I think the average monthly cell phone bill in the US is around $80 a month... so the carriers could be making around $60 a month... per customer.

    And Verizon, for instance, has 100 million wireless customers.

    No wonder Verizon has a 42% profit margin.

    Now... they're not just sitting on all that money... Verizon spends billions every quarter improving their infrastructure. But still.

    It's shocking to realize how much money they make... and how much we pay.
  • Reply 38 of 68
    richlrichl Posts: 2,213member


    I prefer the contract free model, mostly because it encourages networks to compete openly on price. Every time I decide swap networks, I'm offered a stupidly good deal to stay. I'm currently paying less than $10 a month for 300 minutes, unlimited texts and unlimited data. Whenever I fancy buying a new iPhone, I go buy it direct from Apple.

  • Reply 39 of 68
    irelandireland Posts: 17,793member
    hmm wrote: »

    I haven't checked current pricing, but the Galaxy S3 was roughly the same price as the iPhone 5. Some retailers might knock off $50-100 on sale for either, but I don't see how price would factor in between the two either on or off contract. Are you sure it wasn't a different model?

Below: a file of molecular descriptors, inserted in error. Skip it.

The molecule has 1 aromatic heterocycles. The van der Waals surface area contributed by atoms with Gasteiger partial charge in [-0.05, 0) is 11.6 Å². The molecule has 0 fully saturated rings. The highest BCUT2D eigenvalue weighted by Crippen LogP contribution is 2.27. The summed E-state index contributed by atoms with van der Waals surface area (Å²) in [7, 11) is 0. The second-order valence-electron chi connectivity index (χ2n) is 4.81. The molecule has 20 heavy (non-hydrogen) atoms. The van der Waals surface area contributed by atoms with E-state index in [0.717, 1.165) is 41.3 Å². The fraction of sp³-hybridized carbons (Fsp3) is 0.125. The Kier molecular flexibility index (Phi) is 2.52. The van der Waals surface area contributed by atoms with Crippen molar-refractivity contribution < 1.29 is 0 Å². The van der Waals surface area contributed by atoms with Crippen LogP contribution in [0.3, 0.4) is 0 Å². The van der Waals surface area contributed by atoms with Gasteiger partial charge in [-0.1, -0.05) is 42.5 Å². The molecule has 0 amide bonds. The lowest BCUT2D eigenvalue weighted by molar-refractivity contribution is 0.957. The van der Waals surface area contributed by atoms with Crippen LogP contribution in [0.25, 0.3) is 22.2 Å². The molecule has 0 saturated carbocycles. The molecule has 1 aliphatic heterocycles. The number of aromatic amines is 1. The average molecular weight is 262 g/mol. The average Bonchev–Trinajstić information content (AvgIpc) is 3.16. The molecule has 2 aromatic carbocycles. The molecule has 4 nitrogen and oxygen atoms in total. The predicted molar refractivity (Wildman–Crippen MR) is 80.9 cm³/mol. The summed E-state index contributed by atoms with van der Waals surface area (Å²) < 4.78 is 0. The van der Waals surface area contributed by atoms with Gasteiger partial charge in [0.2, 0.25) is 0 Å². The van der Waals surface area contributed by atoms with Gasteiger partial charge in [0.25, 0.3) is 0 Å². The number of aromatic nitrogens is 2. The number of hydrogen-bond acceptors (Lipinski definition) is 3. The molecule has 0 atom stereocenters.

Am I living in the US?

    http://shop.vodafone.ie/shop/phones-and-plans/phones/pay-as-you-go/phone-details/apple-iphone-5-16gb
  • Reply 40 of 68
    dasanman69dasanman69 Posts: 13,002member
    seeknemo wrote: »
    Of course going contract free is easy...its just anything but free. You pay for the phone up-front or in installments and still pay full price for the monthly contract. I highly doubt they will reduce their voice, messaging and data fees for monthly contracts. Don't think so? Verizon has a history of "screwing" their customers...41.4% profit margin and its still not enough, oh you were paying $30 for unlimited data...well now you pay $30 for 2GB, you want data sharing plan...ok give us more money, we'll give you less data and you can share between all your devices...great for investors but not for customers.

    Is Apple the only one allowed to have healthy profit margins?
Sign In or Register to comment.